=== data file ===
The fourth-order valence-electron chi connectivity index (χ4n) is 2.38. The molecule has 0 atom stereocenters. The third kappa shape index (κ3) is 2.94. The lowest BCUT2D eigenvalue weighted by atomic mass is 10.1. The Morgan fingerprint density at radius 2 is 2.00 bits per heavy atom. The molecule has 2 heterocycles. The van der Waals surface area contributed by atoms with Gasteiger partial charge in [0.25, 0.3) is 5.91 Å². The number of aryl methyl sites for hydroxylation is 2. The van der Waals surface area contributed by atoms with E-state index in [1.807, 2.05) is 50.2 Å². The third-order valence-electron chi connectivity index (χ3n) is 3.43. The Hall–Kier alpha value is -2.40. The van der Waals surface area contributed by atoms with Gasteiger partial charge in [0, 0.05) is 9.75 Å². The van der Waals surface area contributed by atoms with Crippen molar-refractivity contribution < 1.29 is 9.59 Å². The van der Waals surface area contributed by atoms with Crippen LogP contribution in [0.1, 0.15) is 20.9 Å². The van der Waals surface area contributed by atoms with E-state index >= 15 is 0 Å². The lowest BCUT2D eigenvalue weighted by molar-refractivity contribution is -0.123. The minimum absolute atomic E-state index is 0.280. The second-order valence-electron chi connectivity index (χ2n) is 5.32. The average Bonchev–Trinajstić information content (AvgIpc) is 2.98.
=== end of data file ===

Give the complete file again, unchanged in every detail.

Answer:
The fourth-order valence-electron chi connectivity index (χ4n) is 2.38. The molecule has 0 atom stereocenters. The third kappa shape index (κ3) is 2.94. The lowest BCUT2D eigenvalue weighted by atomic mass is 10.1. The Morgan fingerprint density at radius 2 is 2.00 bits per heavy atom. The molecule has 2 heterocycles. The van der Waals surface area contributed by atoms with Gasteiger partial charge in [0.25, 0.3) is 5.91 Å². The number of aryl methyl sites for hydroxylation is 2. The van der Waals surface area contributed by atoms with E-state index in [1.807, 2.05) is 50.2 Å². The third-order valence-electron chi connectivity index (χ3n) is 3.43. The Hall–Kier alpha value is -2.40. The van der Waals surface area contributed by atoms with Gasteiger partial charge in [0, 0.05) is 9.75 Å². The van der Waals surface area contributed by atoms with Crippen molar-refractivity contribution < 1.29 is 9.59 Å². The van der Waals surface area contributed by atoms with Crippen LogP contribution in [0.1, 0.15) is 20.9 Å². The van der Waals surface area contributed by atoms with E-state index >= 15 is 0 Å². The lowest BCUT2D eigenvalue weighted by molar-refractivity contribution is -0.123. The minimum absolute atomic E-state index is 0.280. The second-order valence-electron chi connectivity index (χ2n) is 5.32. The average Bonchev–Trinajstić information content (AvgIpc) is 2.98.